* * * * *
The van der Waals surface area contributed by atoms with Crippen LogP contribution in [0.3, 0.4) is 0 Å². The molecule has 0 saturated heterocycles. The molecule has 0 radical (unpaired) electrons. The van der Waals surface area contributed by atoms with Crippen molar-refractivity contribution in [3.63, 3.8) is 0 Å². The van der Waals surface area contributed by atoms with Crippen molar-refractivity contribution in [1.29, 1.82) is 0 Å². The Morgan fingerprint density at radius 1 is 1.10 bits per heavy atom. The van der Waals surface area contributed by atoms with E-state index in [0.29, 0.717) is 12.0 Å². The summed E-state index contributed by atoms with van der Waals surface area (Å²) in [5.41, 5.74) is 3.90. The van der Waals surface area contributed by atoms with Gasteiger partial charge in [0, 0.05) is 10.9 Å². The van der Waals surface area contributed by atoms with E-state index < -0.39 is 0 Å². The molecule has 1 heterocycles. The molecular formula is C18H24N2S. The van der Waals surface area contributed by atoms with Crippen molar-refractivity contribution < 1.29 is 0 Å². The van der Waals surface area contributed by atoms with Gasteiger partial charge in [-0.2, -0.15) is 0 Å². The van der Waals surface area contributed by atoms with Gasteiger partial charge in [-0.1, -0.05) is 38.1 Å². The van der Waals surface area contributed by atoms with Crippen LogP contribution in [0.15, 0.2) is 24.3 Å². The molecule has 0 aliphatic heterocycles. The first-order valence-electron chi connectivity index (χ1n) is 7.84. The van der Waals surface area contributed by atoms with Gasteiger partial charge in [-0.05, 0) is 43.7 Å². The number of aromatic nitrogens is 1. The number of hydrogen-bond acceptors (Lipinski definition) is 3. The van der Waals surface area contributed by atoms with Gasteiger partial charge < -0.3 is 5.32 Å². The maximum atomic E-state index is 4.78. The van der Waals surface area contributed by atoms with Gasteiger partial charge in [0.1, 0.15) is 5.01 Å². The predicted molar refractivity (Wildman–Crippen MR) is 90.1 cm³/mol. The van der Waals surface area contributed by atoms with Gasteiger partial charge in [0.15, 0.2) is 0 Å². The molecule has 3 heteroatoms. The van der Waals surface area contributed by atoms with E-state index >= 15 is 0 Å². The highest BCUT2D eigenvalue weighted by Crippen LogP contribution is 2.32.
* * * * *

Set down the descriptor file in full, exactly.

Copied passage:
The van der Waals surface area contributed by atoms with Crippen LogP contribution in [0.3, 0.4) is 0 Å². The molecule has 0 saturated heterocycles. The molecule has 0 radical (unpaired) electrons. The van der Waals surface area contributed by atoms with Crippen molar-refractivity contribution in [3.63, 3.8) is 0 Å². The van der Waals surface area contributed by atoms with Crippen molar-refractivity contribution in [1.29, 1.82) is 0 Å². The Morgan fingerprint density at radius 1 is 1.10 bits per heavy atom. The van der Waals surface area contributed by atoms with E-state index in [0.29, 0.717) is 12.0 Å². The summed E-state index contributed by atoms with van der Waals surface area (Å²) in [5.41, 5.74) is 3.90. The van der Waals surface area contributed by atoms with Gasteiger partial charge in [0, 0.05) is 10.9 Å². The van der Waals surface area contributed by atoms with E-state index < -0.39 is 0 Å². The molecule has 1 heterocycles. The molecular formula is C18H24N2S. The van der Waals surface area contributed by atoms with Crippen molar-refractivity contribution < 1.29 is 0 Å². The van der Waals surface area contributed by atoms with Gasteiger partial charge in [-0.2, -0.15) is 0 Å². The van der Waals surface area contributed by atoms with Gasteiger partial charge in [-0.1, -0.05) is 38.1 Å². The van der Waals surface area contributed by atoms with Crippen LogP contribution in [0.15, 0.2) is 24.3 Å². The molecule has 0 aliphatic heterocycles. The first-order valence-electron chi connectivity index (χ1n) is 7.84. The van der Waals surface area contributed by atoms with Gasteiger partial charge in [-0.05, 0) is 43.7 Å². The number of aromatic nitrogens is 1. The number of hydrogen-bond acceptors (Lipinski definition) is 3. The van der Waals surface area contributed by atoms with Gasteiger partial charge < -0.3 is 5.32 Å². The maximum atomic E-state index is 4.78. The van der Waals surface area contributed by atoms with Gasteiger partial charge in [0.1, 0.15) is 5.01 Å². The predicted molar refractivity (Wildman–Crippen MR) is 90.1 cm³/mol. The van der Waals surface area contributed by atoms with Gasteiger partial charge in [0.15, 0.2) is 0 Å². The molecule has 3 heteroatoms. The van der Waals surface area contributed by atoms with E-state index >= 15 is 0 Å². The highest BCUT2D eigenvalue weighted by Crippen LogP contribution is 2.32.